Click here to read more...
So after interviewing Lead Game Designer Danny Belanger, I naturally jumped at the chance to talk to cinematic animation lead Lars Bonde about the artistic challenges Watch_Dogs poses, motion capture, his influences and what the next generation promises beyond shinier graphics.
That said, we're not above talking about Drive, guns and car chases either...
Jonathan Lester (Dealspwn): Thanks for talking to us, Lars. Watch_Dogs must pose a massive challenge compared to other games. To my knowledge, no-one's ever had to animate someone getting splashed by a taxi before, discovering that their bank account has been hacked and his wife's leaving with the kids. That must be fun for you as cinematic animation lead!
Lars Bonde (Ubisoft): The challenge has been fun! Partially because, a lot of times in games, there are so many restrictions in terms of technology and how far you can go. But Ubisoft have been really great in saying, “you know what? Go as far as you can and then whatever you can do, we can always scale things down.” Everything has been built in layers. The AI programmer Eric [Baillargeon] has really provided a lot of those opportunities for us.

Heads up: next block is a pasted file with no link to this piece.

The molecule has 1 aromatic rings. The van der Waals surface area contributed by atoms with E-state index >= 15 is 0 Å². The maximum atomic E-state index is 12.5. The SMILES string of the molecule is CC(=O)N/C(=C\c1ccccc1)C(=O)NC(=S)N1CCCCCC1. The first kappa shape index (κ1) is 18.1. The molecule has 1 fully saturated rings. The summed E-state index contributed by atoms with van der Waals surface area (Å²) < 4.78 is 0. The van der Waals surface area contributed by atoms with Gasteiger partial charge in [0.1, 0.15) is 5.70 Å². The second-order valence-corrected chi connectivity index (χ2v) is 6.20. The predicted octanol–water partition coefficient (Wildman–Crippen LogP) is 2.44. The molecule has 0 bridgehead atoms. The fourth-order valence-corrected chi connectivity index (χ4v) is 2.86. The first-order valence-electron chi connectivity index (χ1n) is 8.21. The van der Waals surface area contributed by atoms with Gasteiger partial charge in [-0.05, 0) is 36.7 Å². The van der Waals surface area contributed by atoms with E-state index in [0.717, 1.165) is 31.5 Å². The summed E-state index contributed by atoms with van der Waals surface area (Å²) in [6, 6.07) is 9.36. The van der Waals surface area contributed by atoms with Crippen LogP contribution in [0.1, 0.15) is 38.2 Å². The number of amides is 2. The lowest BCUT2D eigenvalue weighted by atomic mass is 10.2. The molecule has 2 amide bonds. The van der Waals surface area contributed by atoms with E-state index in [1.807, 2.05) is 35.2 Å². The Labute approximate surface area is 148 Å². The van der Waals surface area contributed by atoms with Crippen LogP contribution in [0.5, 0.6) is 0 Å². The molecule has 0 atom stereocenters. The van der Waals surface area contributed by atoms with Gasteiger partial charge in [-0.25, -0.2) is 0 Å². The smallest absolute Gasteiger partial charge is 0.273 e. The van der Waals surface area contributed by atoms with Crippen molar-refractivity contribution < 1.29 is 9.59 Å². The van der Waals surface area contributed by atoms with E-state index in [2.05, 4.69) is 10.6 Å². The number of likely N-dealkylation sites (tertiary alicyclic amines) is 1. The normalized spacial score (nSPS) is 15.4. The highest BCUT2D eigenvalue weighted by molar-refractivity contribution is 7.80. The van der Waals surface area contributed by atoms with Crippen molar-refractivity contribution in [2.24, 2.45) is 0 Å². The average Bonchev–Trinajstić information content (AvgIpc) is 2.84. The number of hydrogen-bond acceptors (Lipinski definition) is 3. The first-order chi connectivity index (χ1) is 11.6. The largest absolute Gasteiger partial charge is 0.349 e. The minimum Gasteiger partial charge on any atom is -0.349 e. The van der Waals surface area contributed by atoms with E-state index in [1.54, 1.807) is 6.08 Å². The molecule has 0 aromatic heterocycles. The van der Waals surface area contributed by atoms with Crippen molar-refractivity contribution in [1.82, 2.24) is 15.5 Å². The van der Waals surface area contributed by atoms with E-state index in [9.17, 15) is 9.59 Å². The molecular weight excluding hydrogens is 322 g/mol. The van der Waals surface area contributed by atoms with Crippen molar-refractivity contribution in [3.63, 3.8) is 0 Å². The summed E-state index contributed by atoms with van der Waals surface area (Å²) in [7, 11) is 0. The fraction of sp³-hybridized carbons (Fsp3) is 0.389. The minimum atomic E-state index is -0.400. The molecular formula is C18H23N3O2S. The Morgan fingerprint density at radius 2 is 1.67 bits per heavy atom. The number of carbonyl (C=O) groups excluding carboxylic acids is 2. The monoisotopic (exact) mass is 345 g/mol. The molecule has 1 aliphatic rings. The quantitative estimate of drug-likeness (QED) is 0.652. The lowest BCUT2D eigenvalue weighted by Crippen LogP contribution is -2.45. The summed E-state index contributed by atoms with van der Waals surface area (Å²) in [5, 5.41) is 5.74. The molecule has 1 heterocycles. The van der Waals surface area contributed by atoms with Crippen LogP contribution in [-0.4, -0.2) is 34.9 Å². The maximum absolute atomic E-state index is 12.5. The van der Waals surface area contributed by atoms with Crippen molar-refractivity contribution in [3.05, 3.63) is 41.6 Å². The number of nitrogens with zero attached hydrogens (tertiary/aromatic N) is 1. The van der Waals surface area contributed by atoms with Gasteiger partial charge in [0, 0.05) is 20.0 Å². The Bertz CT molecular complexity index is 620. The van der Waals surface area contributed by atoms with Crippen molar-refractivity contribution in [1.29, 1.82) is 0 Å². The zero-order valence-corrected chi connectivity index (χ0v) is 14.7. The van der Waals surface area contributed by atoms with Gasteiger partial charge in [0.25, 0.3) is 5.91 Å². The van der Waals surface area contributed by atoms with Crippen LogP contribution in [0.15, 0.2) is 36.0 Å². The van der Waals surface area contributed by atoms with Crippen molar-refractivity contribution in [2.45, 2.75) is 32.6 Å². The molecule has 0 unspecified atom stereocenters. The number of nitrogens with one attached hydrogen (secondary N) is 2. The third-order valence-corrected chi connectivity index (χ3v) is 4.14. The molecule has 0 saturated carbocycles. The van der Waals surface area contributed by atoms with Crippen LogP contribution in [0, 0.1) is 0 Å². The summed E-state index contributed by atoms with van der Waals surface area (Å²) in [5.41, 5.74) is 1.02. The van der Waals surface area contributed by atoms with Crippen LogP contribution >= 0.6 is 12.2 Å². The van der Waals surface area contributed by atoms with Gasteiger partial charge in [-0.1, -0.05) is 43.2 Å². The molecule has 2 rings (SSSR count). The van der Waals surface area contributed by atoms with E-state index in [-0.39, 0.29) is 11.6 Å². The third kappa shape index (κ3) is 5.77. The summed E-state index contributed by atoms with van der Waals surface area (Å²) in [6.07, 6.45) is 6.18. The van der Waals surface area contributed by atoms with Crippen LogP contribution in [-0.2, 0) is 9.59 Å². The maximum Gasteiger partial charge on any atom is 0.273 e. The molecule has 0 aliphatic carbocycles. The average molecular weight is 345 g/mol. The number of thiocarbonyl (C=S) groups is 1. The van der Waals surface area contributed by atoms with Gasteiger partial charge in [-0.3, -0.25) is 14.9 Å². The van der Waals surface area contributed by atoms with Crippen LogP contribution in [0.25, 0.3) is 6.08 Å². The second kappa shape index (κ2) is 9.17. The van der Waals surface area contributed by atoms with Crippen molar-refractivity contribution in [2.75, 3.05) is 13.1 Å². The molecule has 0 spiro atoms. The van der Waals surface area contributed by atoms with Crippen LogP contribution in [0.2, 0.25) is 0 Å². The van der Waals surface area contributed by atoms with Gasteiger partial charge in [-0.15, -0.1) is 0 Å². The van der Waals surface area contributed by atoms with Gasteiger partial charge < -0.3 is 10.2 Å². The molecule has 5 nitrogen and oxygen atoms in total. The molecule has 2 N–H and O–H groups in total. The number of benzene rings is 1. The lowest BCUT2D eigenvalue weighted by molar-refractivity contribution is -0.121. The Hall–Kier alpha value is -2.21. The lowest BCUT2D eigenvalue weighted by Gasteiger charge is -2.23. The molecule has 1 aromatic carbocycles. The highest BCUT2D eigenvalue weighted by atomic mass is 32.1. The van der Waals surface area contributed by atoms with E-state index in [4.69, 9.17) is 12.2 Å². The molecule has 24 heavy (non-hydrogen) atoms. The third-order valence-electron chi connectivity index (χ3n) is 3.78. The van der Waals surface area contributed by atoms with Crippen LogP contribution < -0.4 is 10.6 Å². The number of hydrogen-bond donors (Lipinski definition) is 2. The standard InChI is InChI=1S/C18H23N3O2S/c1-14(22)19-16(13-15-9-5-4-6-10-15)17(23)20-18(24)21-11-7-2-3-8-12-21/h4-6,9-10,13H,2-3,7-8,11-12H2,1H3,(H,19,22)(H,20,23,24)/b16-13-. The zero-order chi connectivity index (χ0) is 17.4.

We've done a lot of motion capture, shot a lot of data, have a lot of actors and we work really closely with them on what we can do. When the car runs by [in the rain], someone has to be splashed. Yes, we're not putting water in the motion capture studio and spraying it up on them, but we have all kinds of other artefacts we can use like foam or whatever. We make sure that we have a little projector or a cannon that can blow it up on them and they can react to it. We can have something race by them so they can react to it as if it's a car.Click here to read more...